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Public Radio's Environmental News Magazine (follow us on Google News)

Field Note: Coyote On The Beach

Published: July 2, 2021


By Mark Seth Lender


Herring gull before dawn. (Photo: (c) Mark Seth Lender)

Living on Earth's Explorer-in-Residence Mark Seth Lender shares field notes from listening closely to the nuanced calls of herring gulls.

There are at least three relative pitches for every call that herring gulls make. These are applied to discrete sounds of one syllable and to strings of sound consisting of an assemblage of syllables. Volume can be modulated to inflect the beginning, middle, or end of a string. Aside from pitch and volume, there is also variation in speed of delivery and the assemblage of these vocalizations into “phrases” (composed of one or more strings). Thus the flow of sounds varies in many parameters independently. In addition there is a well-articulated overlay of gestures. With these visual and linguistic components, herring gulls are able to say many different things.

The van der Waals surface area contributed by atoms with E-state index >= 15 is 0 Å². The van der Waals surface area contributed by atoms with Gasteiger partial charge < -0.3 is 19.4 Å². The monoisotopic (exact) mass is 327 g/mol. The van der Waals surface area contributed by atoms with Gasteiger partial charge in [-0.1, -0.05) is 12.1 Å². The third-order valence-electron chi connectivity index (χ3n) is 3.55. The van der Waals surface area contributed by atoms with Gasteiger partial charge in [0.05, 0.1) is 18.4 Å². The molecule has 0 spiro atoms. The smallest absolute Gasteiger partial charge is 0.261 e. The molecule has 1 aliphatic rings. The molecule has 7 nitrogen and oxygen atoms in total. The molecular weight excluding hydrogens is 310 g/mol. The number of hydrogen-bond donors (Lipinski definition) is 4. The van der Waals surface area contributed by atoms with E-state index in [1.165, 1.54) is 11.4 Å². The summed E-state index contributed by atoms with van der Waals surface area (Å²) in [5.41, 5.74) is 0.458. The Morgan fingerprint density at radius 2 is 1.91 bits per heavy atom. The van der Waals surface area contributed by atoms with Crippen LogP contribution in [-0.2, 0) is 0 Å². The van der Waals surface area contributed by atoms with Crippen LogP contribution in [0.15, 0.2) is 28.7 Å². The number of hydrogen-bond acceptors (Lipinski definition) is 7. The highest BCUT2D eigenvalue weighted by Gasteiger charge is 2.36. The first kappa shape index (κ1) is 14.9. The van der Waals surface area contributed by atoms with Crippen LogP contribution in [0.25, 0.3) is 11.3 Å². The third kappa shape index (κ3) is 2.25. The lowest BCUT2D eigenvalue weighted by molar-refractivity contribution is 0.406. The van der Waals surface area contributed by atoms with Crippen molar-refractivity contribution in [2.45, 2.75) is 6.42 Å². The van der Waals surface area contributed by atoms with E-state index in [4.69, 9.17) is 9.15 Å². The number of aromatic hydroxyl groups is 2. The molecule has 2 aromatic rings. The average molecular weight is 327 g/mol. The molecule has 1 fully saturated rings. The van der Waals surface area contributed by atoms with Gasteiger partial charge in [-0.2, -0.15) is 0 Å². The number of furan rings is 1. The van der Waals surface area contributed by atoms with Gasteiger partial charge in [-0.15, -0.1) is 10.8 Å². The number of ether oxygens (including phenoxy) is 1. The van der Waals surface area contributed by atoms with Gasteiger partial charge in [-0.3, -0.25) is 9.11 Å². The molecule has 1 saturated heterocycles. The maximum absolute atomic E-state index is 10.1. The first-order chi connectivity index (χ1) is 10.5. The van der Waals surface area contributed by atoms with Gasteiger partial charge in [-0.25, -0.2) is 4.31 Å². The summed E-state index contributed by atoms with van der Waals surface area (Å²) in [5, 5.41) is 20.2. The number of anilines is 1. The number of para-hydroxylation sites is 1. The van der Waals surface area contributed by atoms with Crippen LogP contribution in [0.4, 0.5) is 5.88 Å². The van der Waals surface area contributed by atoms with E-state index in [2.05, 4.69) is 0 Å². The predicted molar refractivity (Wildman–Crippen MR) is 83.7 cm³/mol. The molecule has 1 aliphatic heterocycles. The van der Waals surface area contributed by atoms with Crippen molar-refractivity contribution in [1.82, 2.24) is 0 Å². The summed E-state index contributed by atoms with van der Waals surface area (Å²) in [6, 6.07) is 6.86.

The Alarm Call is a good example. An eagle who is genuinely dangerous will evoke a particularly urgent form of alarum. Two winters ago we had a beaver swim up the shoreline. The gulls had never seen that before (neither had I, not in saltwater) and while the resident herring gulls did sound the alarm it was not the same as for the eagles who regularly cruise through. The threat posed by a beaver was by definition indeterminate; perhaps that was what they were saying, that they recognized the anomaly but were not sure of what to make of it. The coyote was met with an alarm call all his own. They did not seem particularly afraid of him but they certainly wanted him gone. Which was exactly what they got.

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